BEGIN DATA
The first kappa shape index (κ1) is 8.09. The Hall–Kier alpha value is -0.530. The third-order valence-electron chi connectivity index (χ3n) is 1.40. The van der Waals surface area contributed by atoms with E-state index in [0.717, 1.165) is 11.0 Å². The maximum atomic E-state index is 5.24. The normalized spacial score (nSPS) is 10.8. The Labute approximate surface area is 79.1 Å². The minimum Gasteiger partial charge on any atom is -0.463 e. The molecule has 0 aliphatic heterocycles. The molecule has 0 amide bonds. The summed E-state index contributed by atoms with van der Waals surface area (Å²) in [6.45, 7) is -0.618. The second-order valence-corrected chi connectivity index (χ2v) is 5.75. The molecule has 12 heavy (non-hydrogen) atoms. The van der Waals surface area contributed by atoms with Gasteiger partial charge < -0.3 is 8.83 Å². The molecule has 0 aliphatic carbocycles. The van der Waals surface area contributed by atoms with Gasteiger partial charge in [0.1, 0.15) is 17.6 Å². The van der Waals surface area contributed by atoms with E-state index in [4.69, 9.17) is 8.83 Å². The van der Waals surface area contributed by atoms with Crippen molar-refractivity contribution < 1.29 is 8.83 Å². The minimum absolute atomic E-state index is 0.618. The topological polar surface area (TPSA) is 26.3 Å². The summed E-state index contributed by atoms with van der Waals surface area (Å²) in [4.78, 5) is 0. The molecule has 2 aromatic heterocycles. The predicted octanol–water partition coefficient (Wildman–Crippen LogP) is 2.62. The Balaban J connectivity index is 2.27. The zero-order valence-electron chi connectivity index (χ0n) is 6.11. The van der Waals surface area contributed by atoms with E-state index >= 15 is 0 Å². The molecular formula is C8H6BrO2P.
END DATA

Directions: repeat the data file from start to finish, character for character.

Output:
The first kappa shape index (κ1) is 8.09. The Hall–Kier alpha value is -0.530. The third-order valence-electron chi connectivity index (χ3n) is 1.40. The van der Waals surface area contributed by atoms with E-state index in [0.717, 1.165) is 11.0 Å². The maximum atomic E-state index is 5.24. The normalized spacial score (nSPS) is 10.8. The Labute approximate surface area is 79.1 Å². The minimum Gasteiger partial charge on any atom is -0.463 e. The molecule has 0 aliphatic heterocycles. The molecule has 0 amide bonds. The summed E-state index contributed by atoms with van der Waals surface area (Å²) in [6.45, 7) is -0.618. The second-order valence-corrected chi connectivity index (χ2v) is 5.75. The molecule has 12 heavy (non-hydrogen) atoms. The van der Waals surface area contributed by atoms with Gasteiger partial charge < -0.3 is 8.83 Å². The molecule has 0 aliphatic carbocycles. The van der Waals surface area contributed by atoms with Gasteiger partial charge in [0.1, 0.15) is 17.6 Å². The van der Waals surface area contributed by atoms with E-state index in [4.69, 9.17) is 8.83 Å². The van der Waals surface area contributed by atoms with Crippen molar-refractivity contribution < 1.29 is 8.83 Å². The minimum absolute atomic E-state index is 0.618. The topological polar surface area (TPSA) is 26.3 Å². The summed E-state index contributed by atoms with van der Waals surface area (Å²) in [4.78, 5) is 0. The molecule has 2 aromatic heterocycles. The predicted octanol–water partition coefficient (Wildman–Crippen LogP) is 2.62. The Balaban J connectivity index is 2.27. The zero-order valence-electron chi connectivity index (χ0n) is 6.11. The van der Waals surface area contributed by atoms with E-state index >= 15 is 0 Å². The molecular formula is C8H6BrO2P.